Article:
Caring for the skin is part of presenting yourself well.
This is a gender neutral fact.
For long skincare has been a female domain. This is only one side of the story though.
A dress is part of a female’s wardrobe, but this does not state or imply even remotely that only females wear clothes. Both the sexes need clothes to cover the body equally!
Male skin is as main-stream as female skin!
Hair and skincare used to be a part of grooming as much for men, as it was for women, in the Eastern and Western aristocratic cultures alike.
Fortunately today, it is as acceptable for men to look after their skin as much as their suits and shoes.
There is a whole new concept of the metrosexual male, more so in the wake of K-Pop culture! Korean music has taken male grooming to a whole new level.
Physiologically speaking, all of us have similar basic skin structure.
Every little square of skin has layers within (epidermis, dermis and the subcutaneous tissue). Each little skin square has an abundance of cells, hair follicles, blood vessels, oil glands, sweat glands and a large network of nerves etc. to carry out the required functions.
Skin also has similar basic functions for all humans.
It protects and ‘encases’ all organs and systems within the body.
It carries all the sensations for pleasure, pain, heat, cold and sensitivity without considering gender.
Skin secrets sweat and oils (sebum) through the pores to release toxins and retain the natural moisturising factors. This balance and the collagen fibres maintain the skin form and flexibility, which, in turn, delay the ageing process.
None of the above give skin the notorious territorial feminine claim!
Of course, there would be differences in the way we care for skin for the two sexes. Hormonal differences make the skin behave slightly differently for males and females.
The point I am making is that both still need skincare even after considering the ‘conditioned influences’ of various factors.
A few examples:
When the skin secretes too much sebum, the pores sometimes get clogged. This leads to blackheads and acne.
No one likes an oily, pimply skin; whether it’s a male or a female. It affects the confidence in presentation for both equally.
Acne is a combination of genes and the hormone androgen. This hormone is naturally more in males. The approach to address this skin concern, therefore, would differ. It could take longer to bring it in control for men.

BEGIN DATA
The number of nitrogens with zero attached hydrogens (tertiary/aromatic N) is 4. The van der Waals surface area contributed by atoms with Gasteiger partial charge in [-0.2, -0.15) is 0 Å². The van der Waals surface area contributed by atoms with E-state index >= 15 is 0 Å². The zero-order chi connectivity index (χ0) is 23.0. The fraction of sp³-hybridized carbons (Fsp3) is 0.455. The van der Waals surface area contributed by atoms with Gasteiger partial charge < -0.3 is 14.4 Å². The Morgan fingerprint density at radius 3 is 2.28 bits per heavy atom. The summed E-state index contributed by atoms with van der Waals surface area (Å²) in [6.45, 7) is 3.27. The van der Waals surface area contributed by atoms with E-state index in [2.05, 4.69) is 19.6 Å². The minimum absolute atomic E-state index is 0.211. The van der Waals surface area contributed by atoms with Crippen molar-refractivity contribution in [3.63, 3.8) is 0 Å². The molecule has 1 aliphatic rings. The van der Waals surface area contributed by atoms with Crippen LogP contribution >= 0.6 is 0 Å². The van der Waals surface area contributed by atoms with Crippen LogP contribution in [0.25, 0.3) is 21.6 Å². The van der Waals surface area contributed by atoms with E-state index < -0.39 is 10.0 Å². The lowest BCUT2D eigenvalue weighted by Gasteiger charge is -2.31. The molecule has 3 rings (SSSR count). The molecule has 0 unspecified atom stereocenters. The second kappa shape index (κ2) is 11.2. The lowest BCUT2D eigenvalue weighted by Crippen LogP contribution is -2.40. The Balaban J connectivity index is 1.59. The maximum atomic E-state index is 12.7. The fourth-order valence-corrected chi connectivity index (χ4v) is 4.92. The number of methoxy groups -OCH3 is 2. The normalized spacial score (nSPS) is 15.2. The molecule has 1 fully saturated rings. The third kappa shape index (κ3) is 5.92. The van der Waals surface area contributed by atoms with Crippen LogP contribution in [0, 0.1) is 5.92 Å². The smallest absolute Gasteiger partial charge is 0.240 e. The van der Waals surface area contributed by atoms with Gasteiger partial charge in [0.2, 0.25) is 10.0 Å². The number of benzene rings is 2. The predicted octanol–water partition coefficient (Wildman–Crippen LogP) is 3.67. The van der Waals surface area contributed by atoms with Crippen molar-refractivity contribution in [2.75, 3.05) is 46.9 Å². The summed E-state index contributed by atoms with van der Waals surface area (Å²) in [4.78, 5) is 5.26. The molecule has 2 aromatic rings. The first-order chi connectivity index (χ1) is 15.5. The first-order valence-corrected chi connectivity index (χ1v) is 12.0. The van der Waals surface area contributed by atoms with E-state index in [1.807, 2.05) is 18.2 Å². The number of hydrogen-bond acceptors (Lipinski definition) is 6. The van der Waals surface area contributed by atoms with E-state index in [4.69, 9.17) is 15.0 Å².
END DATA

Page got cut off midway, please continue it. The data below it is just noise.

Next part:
However, the choice of cleansers, clearing lotions and course of action would be customised on the basis of the level of bacterial activity, inflammation, oil flow, lifestyle etc.; not on the basis of gender.
It is a great idea to exfoliate for everyone. It sloughs off the dead cells and pollutants from the skin’s surface. Exfoliation enables better penetration of the rest of the products, which enhances skin performance.
The choice of exfoliants and the frequency in the week would depend on factors like oil flow, sensitivity and age.
Men need less of it due to shaving routines. Interesting fact I learnt is that they also have lactic acid in their sebum. It facilitates for a natural mild exfoliation so it looks better hydrated and ages slower.
UV rays spare none. The mighty sun leaves its mark on the skin in different degrees on different skin types.
The ravages of sun exposure are more aggressive when the UV rays party hard with the melanin in the skin.
The sun affects skin’s ageing and pigmentation journey on the basis of genetics and race, not on gender.
However, hormonal changes, pill, childbirth…are the factors which add to the pigmentation woes in females to a whole different degree. So the skin solution would be chosen to address these ‘conditioned influences’.
Wellness concept accepts that skin speaks the language of emotions.
Flushed skin, rashes, capillaries, inflammation, breakouts, impaired skin barrier etc. are all sensitivity issues which do not discriminate by gender.
The effect of the hormonal cycles and the like makes female skins more prone to such issues. Some ‘conditioned influences’ may be more apparent on a female skin. Blushing is a good example of the emotional aspect of skin, as are hormonal breakouts.
Male skin may be less prone to sensitivity. Nature did not grant them complete immunity from inflammatory conditions. Broken capillaries, bulbous nose are an example.
Naturally, then, the treatment course would differ.
But the ‘less is more’ rule would apply the same to a sensitive skin, regardless of the gender.
Hydration levels and collagen structures affect the ageing process in different ways and different degrees for everyone.
Females need more layered care (serums, for example) due to the hormonal factors and child-birth which affect skin collagen.
Men do not escape skin ageing either. It is just slower for them due to the lack of above mentioned factors and a thicker skin texture topically.
Skin speaks the language of stress unabashedly, without a gender-bias.
It can make a person look much older than he/she might actually be.
If food and alcohol are the escape roots, and sleep deprivation is a part of the equation too, then the impact can be hard to mask.
Dark circles, inflammation, dull skin are some of the tell-tale signs.
A skincare regime for a stress-impacted skin would be priority-based (on the condition needing attention first); and the skin type rather than the gender.
Hope more people become attuned to skincare. It is a lovely gateway for self-care and confidence.
Whichever way we look at it, skin needs care gentle and tender…
Easier now, because skincare is free from the clutches of gender!